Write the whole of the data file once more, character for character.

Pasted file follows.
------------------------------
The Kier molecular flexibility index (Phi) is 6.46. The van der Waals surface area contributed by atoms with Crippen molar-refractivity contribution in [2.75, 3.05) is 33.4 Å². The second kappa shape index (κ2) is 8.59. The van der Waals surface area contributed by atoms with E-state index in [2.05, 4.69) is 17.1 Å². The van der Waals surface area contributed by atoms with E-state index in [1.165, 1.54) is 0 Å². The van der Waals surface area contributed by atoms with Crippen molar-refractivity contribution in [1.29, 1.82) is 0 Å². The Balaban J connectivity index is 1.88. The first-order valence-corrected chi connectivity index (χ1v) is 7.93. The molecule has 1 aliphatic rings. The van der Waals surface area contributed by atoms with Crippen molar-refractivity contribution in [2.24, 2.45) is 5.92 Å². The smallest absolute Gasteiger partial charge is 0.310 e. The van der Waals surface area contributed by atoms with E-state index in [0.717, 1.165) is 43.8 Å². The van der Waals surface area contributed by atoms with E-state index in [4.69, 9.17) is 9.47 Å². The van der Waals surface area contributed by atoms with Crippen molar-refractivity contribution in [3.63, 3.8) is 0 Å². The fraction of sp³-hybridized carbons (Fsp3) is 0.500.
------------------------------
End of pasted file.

The Kier molecular flexibility index (Phi) is 6.46. The van der Waals surface area contributed by atoms with Crippen molar-refractivity contribution in [2.75, 3.05) is 33.4 Å². The second kappa shape index (κ2) is 8.59. The van der Waals surface area contributed by atoms with E-state index in [2.05, 4.69) is 17.1 Å². The van der Waals surface area contributed by atoms with E-state index in [1.165, 1.54) is 0 Å². The van der Waals surface area contributed by atoms with Crippen molar-refractivity contribution in [1.29, 1.82) is 0 Å². The Balaban J connectivity index is 1.88. The first-order valence-corrected chi connectivity index (χ1v) is 7.93. The molecule has 1 aliphatic rings. The van der Waals surface area contributed by atoms with Crippen molar-refractivity contribution in [2.24, 2.45) is 5.92 Å². The smallest absolute Gasteiger partial charge is 0.310 e. The van der Waals surface area contributed by atoms with E-state index in [0.717, 1.165) is 43.8 Å². The van der Waals surface area contributed by atoms with E-state index in [4.69, 9.17) is 9.47 Å². The van der Waals surface area contributed by atoms with Crippen molar-refractivity contribution in [3.63, 3.8) is 0 Å². The fraction of sp³-hybridized carbons (Fsp3) is 0.500.